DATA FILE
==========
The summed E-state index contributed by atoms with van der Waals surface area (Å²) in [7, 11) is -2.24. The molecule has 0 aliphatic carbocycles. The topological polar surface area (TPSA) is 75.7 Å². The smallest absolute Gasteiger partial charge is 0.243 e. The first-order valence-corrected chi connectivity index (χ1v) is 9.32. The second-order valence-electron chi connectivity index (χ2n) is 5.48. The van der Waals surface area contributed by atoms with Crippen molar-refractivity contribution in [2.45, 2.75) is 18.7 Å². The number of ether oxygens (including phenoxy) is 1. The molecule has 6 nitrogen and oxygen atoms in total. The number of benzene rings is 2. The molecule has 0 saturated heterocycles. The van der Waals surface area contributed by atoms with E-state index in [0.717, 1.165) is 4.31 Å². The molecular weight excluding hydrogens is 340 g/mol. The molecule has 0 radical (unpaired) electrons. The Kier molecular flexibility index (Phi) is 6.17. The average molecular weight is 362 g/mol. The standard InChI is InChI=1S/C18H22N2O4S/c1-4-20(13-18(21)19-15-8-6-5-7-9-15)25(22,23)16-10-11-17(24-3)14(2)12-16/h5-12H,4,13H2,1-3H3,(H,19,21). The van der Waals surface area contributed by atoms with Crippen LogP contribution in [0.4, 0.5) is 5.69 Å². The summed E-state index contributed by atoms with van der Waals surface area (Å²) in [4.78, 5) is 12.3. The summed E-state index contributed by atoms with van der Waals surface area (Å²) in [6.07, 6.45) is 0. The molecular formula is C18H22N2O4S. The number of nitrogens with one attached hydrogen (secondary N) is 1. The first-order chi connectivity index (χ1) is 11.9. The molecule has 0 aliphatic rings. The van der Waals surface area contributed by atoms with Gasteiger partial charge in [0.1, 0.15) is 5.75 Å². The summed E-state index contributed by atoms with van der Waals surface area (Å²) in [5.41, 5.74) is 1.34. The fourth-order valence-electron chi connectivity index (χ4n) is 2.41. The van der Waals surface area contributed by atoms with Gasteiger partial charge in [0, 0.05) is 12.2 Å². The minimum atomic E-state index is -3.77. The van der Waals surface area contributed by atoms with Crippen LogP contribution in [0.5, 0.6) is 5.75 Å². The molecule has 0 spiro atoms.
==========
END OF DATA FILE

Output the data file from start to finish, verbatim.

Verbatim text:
The summed E-state index contributed by atoms with van der Waals surface area (Å²) in [7, 11) is -2.24. The molecule has 0 aliphatic carbocycles. The topological polar surface area (TPSA) is 75.7 Å². The smallest absolute Gasteiger partial charge is 0.243 e. The first-order valence-corrected chi connectivity index (χ1v) is 9.32. The second-order valence-electron chi connectivity index (χ2n) is 5.48. The van der Waals surface area contributed by atoms with Crippen molar-refractivity contribution in [2.45, 2.75) is 18.7 Å². The number of ether oxygens (including phenoxy) is 1. The molecule has 6 nitrogen and oxygen atoms in total. The number of benzene rings is 2. The molecule has 0 saturated heterocycles. The van der Waals surface area contributed by atoms with E-state index in [0.717, 1.165) is 4.31 Å². The molecular weight excluding hydrogens is 340 g/mol. The molecule has 0 radical (unpaired) electrons. The Kier molecular flexibility index (Phi) is 6.17. The average molecular weight is 362 g/mol. The standard InChI is InChI=1S/C18H22N2O4S/c1-4-20(13-18(21)19-15-8-6-5-7-9-15)25(22,23)16-10-11-17(24-3)14(2)12-16/h5-12H,4,13H2,1-3H3,(H,19,21). The van der Waals surface area contributed by atoms with Crippen LogP contribution in [0.4, 0.5) is 5.69 Å². The summed E-state index contributed by atoms with van der Waals surface area (Å²) in [4.78, 5) is 12.3. The summed E-state index contributed by atoms with van der Waals surface area (Å²) in [6.07, 6.45) is 0. The molecular formula is C18H22N2O4S. The number of nitrogens with one attached hydrogen (secondary N) is 1. The first-order chi connectivity index (χ1) is 11.9. The molecule has 0 aliphatic rings. The van der Waals surface area contributed by atoms with Gasteiger partial charge in [0.1, 0.15) is 5.75 Å². The summed E-state index contributed by atoms with van der Waals surface area (Å²) in [5.41, 5.74) is 1.34. The fourth-order valence-electron chi connectivity index (χ4n) is 2.41. The van der Waals surface area contributed by atoms with Gasteiger partial charge in [0, 0.05) is 12.2 Å². The minimum atomic E-state index is -3.77. The van der Waals surface area contributed by atoms with Crippen LogP contribution in [0.5, 0.6) is 5.75 Å². The molecule has 0 spiro atoms.